Sunday 10 May: We joined in with the Christian Aid All Age service at St Francis Church, Hollow Way, followed by bring n share lunch.
Thurs 21 May: Community Meal at Skye n Joel's. We had an interesting discussion on how God is described and where that's led to mistaking metaphors for God ("God is light") for literal facts; - perhaps God is also found in darkness. Here's Joel's text (he says it's a work in progress):
The language we use when it comes to describing the nature of God can be separated into three basic categories. There is the kataphatic, that is the description of the attributes possessed by God, such as omniscience or omnipotence; there is the apophatic, or the definition via negative, those attributes not possessed by God, such as ‘without limit’ or ‘not physical’; and there is the metaphoric, whereby God is compared to another entity.
It is the third of these categories, the metaphoric, that is of interest here. This is because metaphor contains so great a possibility of confusion. Metaphor works by making a comparison between two entities, which are not the same as one another, with the goal of drawing out a particular characteristic of the one by its relation to the other. When we make use of metaphor in relation to our descriptions of God, there are two ways in which this may lead to discrepancies in understanding.
Firstly, it must be remembered, when considering metaphors used in the Bible, that linguistic concepts are not fixed, but fluid. That is, a word in a particular culture may have meanings that do not necessarily carry into a new culture or a new time. The obvious examples of this, in terms of the Biblical record, are the words ‘Father’ and ‘King’. When God is described as Father, this is a metaphor that had a different meaning in a nomadic, patriarchal society, than it may have in the United Kingdom in the twenty first century. When we read it now we have to associate the word with protection, provision and social security, as opposed to some of the more negative ideas that it may conjure up today. Gregory of Nyssa says ‘The divine word at the beginning forbids that the Divine be likened to any of the things known by men, since every concept which comes from some comprehensible image by an approximate understanding and by guessing at the divine nature constitutes an idol of God and does not proclaim God.’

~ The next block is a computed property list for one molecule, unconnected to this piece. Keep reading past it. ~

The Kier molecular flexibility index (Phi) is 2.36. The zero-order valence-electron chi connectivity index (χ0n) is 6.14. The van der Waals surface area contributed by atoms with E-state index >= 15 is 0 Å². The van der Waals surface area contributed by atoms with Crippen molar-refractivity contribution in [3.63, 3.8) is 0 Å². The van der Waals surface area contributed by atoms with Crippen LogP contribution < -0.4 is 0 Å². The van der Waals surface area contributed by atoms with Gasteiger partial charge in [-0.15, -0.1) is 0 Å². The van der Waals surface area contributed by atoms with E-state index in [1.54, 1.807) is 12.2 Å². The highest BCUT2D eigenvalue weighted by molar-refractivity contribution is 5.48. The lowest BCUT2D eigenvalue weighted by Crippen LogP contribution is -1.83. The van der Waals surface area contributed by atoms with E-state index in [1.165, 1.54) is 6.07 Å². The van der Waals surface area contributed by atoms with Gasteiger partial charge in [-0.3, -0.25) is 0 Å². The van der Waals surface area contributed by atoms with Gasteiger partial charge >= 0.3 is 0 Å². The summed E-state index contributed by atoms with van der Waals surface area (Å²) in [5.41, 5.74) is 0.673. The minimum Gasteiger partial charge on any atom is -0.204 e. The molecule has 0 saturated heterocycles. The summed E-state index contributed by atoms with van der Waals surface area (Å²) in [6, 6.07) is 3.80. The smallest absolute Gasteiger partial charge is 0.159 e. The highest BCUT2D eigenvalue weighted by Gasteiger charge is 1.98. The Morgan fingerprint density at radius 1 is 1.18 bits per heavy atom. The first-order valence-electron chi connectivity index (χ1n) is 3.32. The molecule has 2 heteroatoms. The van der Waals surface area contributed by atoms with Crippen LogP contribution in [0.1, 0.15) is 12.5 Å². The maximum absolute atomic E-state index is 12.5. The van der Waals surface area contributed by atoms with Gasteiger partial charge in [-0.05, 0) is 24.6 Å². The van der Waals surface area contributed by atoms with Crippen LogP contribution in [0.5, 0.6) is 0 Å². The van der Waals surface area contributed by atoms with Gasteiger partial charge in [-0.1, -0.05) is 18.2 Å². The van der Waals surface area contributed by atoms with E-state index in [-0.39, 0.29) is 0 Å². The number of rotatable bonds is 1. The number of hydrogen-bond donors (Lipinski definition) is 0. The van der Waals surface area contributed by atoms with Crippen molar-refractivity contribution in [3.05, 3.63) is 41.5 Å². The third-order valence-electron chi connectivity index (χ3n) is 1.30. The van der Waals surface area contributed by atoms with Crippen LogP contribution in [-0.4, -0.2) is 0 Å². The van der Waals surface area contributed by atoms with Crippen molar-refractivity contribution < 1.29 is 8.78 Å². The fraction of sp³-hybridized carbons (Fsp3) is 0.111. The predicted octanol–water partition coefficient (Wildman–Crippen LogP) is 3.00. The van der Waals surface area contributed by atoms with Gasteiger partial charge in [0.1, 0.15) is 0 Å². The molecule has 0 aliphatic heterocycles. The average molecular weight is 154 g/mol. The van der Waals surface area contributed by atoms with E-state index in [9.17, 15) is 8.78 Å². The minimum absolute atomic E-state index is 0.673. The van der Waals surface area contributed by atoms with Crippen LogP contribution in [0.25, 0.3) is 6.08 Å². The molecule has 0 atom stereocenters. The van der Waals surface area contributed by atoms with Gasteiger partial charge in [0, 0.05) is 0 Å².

Secondly, a metaphor may cause confusion by replacing in people’s minds, the thing that it has originally been invoked to describe. So instead of looking beyond the metaphor to the thing it is describing, we see only the metaphor. In Jacques Derrida’s words ‘metaphor is no longer noticed, and it is taken for the proper meaning.’ This is of particular relevance when considering the idea of God as light. It is easy to substitute, when Jesus says ‘I am the light of the world’ (John 8:12), the metaphor of light for the true nature of God, instead of saying that the qualities of light are a means of understanding the nature of God, but that God is not actually light.
The New Testament record frequently uses the metaphor of light when describing God and almost exclusively reserves the metaphor of darkness for the absence of God or the enemies of God. As a result, the concept of light has been understood, not as a metaphor, but as a kataphatic description of the divine. The obverse of this is that the notion of ‘darkness’ in Christian thought has been regarded as the opposite of God and therefore a negative quality. If light is considered rather as a metaphor for certain divine qualities, such as leading one to perception, then we can begin also to explore the positive qualities of darkness as well.
Sunday 31 May: We met at the Cherwell Centre for a bring and share lunch, before building the biggest den ever (see photos below)! We crawled inside, adults and children alike. Then we talked about how it felt to be in the dark of the den. We took a phrase each to read Psalm 139 "even the darkness is not dark to you; the night is as bright as the day, for darkness is as light to you." Then Joel led us in a meditation. We finished with a communion led by Skye. It was lovely to welcome a visiting family from Farmoor, and we had a surprise 2nd visit from Allan from Canada who joined us for a Thursday night community meal last month.